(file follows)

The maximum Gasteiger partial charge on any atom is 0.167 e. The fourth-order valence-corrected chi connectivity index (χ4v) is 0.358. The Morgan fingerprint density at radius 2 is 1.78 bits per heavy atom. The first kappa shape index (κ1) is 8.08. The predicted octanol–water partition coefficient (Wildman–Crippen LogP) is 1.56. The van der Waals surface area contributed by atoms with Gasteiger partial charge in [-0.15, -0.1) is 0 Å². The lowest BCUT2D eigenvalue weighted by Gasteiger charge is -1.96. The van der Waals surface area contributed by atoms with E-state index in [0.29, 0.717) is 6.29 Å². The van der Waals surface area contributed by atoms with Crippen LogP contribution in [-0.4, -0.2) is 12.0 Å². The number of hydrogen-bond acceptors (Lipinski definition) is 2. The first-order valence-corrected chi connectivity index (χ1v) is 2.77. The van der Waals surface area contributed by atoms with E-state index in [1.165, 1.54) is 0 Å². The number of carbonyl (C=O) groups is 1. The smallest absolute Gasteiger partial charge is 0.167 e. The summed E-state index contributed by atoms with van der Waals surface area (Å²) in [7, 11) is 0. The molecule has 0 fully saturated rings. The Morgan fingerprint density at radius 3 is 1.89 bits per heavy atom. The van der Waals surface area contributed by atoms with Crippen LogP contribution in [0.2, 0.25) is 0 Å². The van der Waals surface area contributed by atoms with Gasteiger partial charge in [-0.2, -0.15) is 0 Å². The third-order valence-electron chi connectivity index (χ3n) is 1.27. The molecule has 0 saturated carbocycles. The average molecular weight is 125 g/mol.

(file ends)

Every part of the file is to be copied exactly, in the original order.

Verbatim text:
The maximum Gasteiger partial charge on any atom is 0.167 e. The fourth-order valence-corrected chi connectivity index (χ4v) is 0.358. The Morgan fingerprint density at radius 2 is 1.78 bits per heavy atom. The first kappa shape index (κ1) is 8.08. The predicted octanol–water partition coefficient (Wildman–Crippen LogP) is 1.56. The van der Waals surface area contributed by atoms with Gasteiger partial charge in [-0.15, -0.1) is 0 Å². The lowest BCUT2D eigenvalue weighted by Gasteiger charge is -1.96. The van der Waals surface area contributed by atoms with E-state index in [0.29, 0.717) is 6.29 Å². The van der Waals surface area contributed by atoms with Crippen LogP contribution in [-0.4, -0.2) is 12.0 Å². The number of hydrogen-bond acceptors (Lipinski definition) is 2. The first-order valence-corrected chi connectivity index (χ1v) is 2.77. The van der Waals surface area contributed by atoms with E-state index in [1.165, 1.54) is 0 Å². The number of carbonyl (C=O) groups is 1. The smallest absolute Gasteiger partial charge is 0.167 e. The summed E-state index contributed by atoms with van der Waals surface area (Å²) in [7, 11) is 0. The molecule has 0 fully saturated rings. The Morgan fingerprint density at radius 3 is 1.89 bits per heavy atom. The van der Waals surface area contributed by atoms with Crippen LogP contribution in [0.2, 0.25) is 0 Å². The van der Waals surface area contributed by atoms with Gasteiger partial charge in [-0.2, -0.15) is 0 Å². The third-order valence-electron chi connectivity index (χ3n) is 1.27. The molecule has 0 saturated carbocycles. The average molecular weight is 125 g/mol.